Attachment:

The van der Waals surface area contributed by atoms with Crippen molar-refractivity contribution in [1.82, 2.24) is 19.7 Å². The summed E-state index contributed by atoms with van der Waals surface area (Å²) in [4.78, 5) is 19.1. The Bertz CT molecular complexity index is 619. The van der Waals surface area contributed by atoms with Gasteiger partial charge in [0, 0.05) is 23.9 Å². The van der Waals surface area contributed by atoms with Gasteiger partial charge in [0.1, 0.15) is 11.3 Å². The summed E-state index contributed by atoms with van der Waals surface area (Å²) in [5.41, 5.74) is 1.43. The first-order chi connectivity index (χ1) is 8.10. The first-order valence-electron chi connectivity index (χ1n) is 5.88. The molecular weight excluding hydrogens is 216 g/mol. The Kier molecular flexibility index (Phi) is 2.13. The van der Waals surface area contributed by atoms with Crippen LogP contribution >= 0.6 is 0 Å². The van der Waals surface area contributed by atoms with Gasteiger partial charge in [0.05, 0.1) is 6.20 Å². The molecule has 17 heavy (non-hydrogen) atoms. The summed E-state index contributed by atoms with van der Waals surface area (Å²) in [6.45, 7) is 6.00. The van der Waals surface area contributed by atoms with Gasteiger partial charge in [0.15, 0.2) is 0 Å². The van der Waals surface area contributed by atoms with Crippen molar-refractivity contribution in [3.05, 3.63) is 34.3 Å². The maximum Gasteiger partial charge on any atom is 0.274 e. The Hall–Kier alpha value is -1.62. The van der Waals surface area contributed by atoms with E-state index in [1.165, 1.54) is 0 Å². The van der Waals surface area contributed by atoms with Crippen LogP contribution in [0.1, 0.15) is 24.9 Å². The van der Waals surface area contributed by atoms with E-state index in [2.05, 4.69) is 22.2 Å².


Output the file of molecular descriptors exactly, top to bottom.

The van der Waals surface area contributed by atoms with Crippen molar-refractivity contribution in [1.82, 2.24) is 19.7 Å². The summed E-state index contributed by atoms with van der Waals surface area (Å²) in [4.78, 5) is 19.1. The Bertz CT molecular complexity index is 619. The van der Waals surface area contributed by atoms with Gasteiger partial charge in [0, 0.05) is 23.9 Å². The van der Waals surface area contributed by atoms with Gasteiger partial charge in [0.1, 0.15) is 11.3 Å². The summed E-state index contributed by atoms with van der Waals surface area (Å²) in [5.41, 5.74) is 1.43. The first-order chi connectivity index (χ1) is 8.10. The first-order valence-electron chi connectivity index (χ1n) is 5.88. The molecular weight excluding hydrogens is 216 g/mol. The Kier molecular flexibility index (Phi) is 2.13. The van der Waals surface area contributed by atoms with Crippen LogP contribution >= 0.6 is 0 Å². The van der Waals surface area contributed by atoms with Gasteiger partial charge in [0.05, 0.1) is 6.20 Å². The molecule has 17 heavy (non-hydrogen) atoms. The summed E-state index contributed by atoms with van der Waals surface area (Å²) in [6.45, 7) is 6.00. The van der Waals surface area contributed by atoms with Gasteiger partial charge in [0.15, 0.2) is 0 Å². The van der Waals surface area contributed by atoms with Crippen molar-refractivity contribution in [3.05, 3.63) is 34.3 Å². The maximum Gasteiger partial charge on any atom is 0.274 e. The Hall–Kier alpha value is -1.62. The van der Waals surface area contributed by atoms with E-state index in [1.165, 1.54) is 0 Å². The van der Waals surface area contributed by atoms with Crippen LogP contribution in [0.1, 0.15) is 24.9 Å². The van der Waals surface area contributed by atoms with E-state index in [2.05, 4.69) is 22.2 Å².